Anand - Leko (1-0) Anand has an impressive score with white/against leko. vishy also does well when he has a good start and this may make him press on.

Svidler - Ponomariov (05 - 0.5) Pono looks solid and svidler will need a draw to steady his nerves after back to back blacks against the Big Two.

Clearly neither Topalov nor his fans can put all blame on Danailov as long as Topalov not only doesn't speak out against the latter, but on the contrary keeps hailing his brilliant work.

"If you could change one thing in the chess world, what would it be?

- I would make Silvio (Danailov) President of FIDE."

Topalov, New In Chess 2009/7

"I [Topalov] would make Silvio (Danailov) President of FIDE."
He does not have many reasons either to complain about Ilyumzhinov, does he?

I guess it can always be better :)

There are a few gems in that mini-interview (the "Just Checking" thing that's on the last page of every issue). Here's an intriguing one:

"Who or what would you like to be if you weren't yourself?

- Deep Rybka 10."

So as I thought, Gelfand held easily. What I would like to know is, following the Anand game without an engine, I thought instead of Rd6, Qc5 won quicker. I can't remember the move no. and can't view the game on my mobile (when are they going to do a game viewer for Symbian or Opera mobile or something?) but I think it was 33 or thereabouts.

you don't draw a river to a horse..get an iphone! ;)

Well I love my E71, except for this one thing...

I can not see how to win after trying many ways so will you please explain?

If I had to make a guess about an E71c (c = chess) release, I'd say not before Carlsen becomes WC..

Larsen lost queen and four against queen and three by getting mated, against (I think) Keres. Try databases.

No-one's ever lost rook and four against rook and three on the same side; can't really be done. Various people have lost rook plus three plus a-pawn against three, including I think Jonathan Rowson against someone (from Japan, maybe?) at the last Olympiad. That's much easier; you take the king over to the queenside to win the rook for the a-pawn, give up a couple of pawns a bit too enthusistically on the king side, a wee miscalculation, and hey presto.

UH LOL lets watch a World Champion lose your endgame: Zurich 1953: Gligoric Vs Euwe

now that that has been settled... NEXT QUESTION.

I think you mean this game:
http://www.chessgames.com/perl/chessgame?gid=1073386 ?

Quite painful to play out.

I have to say Krmanik is playing a great tournament so far. Losing in Bonn may have been a blessing in disguise :-).

Too bad that Carlsen is sick and thus unable to play at full capacity.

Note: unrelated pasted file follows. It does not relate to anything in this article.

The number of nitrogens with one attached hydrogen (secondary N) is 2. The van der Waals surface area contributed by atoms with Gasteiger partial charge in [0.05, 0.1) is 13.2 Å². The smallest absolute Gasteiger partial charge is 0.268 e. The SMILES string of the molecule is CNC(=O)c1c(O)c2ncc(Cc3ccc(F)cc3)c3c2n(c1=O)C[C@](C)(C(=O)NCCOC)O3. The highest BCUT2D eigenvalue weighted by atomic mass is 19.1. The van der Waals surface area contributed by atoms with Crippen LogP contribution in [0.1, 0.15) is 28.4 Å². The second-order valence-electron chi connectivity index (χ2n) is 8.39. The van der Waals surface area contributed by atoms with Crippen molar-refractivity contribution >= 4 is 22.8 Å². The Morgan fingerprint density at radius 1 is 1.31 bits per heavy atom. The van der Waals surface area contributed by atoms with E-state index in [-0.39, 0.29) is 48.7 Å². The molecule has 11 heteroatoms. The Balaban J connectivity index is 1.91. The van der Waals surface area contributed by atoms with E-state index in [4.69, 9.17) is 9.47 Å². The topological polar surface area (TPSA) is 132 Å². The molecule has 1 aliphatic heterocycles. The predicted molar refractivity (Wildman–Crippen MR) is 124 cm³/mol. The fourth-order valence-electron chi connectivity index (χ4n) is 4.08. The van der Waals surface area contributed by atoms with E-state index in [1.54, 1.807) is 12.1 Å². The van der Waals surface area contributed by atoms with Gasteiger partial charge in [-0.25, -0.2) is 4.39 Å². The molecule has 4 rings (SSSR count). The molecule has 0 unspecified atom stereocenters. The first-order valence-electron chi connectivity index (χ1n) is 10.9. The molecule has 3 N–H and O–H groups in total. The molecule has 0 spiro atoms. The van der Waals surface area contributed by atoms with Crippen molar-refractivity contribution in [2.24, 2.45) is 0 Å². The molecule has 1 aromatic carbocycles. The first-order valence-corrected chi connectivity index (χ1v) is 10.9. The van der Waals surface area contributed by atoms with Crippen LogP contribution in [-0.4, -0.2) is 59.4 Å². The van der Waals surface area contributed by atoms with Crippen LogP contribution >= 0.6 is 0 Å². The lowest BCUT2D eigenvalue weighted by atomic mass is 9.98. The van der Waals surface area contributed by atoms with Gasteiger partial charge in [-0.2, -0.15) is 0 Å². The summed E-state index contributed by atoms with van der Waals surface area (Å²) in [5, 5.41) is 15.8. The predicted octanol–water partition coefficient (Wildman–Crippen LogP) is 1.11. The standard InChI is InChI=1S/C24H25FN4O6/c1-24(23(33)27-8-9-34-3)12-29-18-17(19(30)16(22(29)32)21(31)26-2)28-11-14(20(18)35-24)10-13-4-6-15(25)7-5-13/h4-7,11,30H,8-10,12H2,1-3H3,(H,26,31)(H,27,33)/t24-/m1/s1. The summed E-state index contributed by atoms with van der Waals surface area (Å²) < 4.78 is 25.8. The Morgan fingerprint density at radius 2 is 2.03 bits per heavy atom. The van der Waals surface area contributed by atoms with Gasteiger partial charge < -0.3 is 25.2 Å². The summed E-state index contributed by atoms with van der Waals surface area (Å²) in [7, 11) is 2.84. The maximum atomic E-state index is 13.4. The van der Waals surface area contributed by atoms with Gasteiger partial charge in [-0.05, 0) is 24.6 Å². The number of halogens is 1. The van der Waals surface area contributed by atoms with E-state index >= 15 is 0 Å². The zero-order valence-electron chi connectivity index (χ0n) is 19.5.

Kramnik is reportedly also sick - let's hope that the way he plays has nothing to do with the flu (read: he keeps going once he has recovered).

"it can always be better"
Yes, maybe it would be nicer to start the WCh match on Danailov's birthday ... .

For once, I have to defend Topalov sort of: He may have been joking in the interview - other players also did when it was their turn for "Just Checking". But of course he fully agrees with Danailov, and statements such as "poor Topa, he is such a nice guy who happens to have an awful manager" make no sense whatsoever.

@caleague, LarsenFan

I got those two games you report mixed up at least a decade ago. Thanks.

I M - You can stop looking because I don’t think the ending is a win for Kramnik even if he played better. So, I was wrong. Good for you. Kramnik must have missed a win earlier but I don’t know where. Maybe he should have moved his king towards the center to stop white’s d-pawn . Anyway, I was wrong. The ending is a draw.

Anand on 22. Nxd4!
Kasimdzhanov deserves credit for the Nxd4 move. It all comes down to the opening. If you know the knight idea you can hold it, but I think it's almost impossible for Black to solve it at the board.
(from chessvibes)

Am I the only one here who feels Anand will really have a go at Carlsen with Black tomorrow?

Would be a nice way to regain the #2 ranking, touch 2800 again (he'll be at 2800.6 if he wins tomorrow), and show the world who "Boss" really is!

Dream on! ;-)

I can think of a world champion who lost with the three pawns a lot more recently than that. But we were speaking of losing with the four pawns. That's tough to achieve with rooks, although I'm sure if one really scours the databases it has been done.

It may be extra motivation for Anand - and if Kramnik could give it a serious try also with the black pieces, why shouldn't Anand be able to put up a fight?

@Jaideepblue: I also saw this at Chessvibes. As Kasimdzhanov was Anand's second and co-responsible for the -Bb7 idea in the Meran ... could this mean that the novelty was initially prepared for Kramnik? Or do they keep working together? To my knowledge, Anand hasn't yet announced his seconds for the match against Topalov.

Both Anand and Kramnik seem to be in excellent form. Aronian today let Moro slip away too easily, at least according to Rybka. So probably this is not his tournament.

Interesting who will win overall, but seeing Kramnik in such a form pressing for 80 moves is nice. And that was with black and with a flu...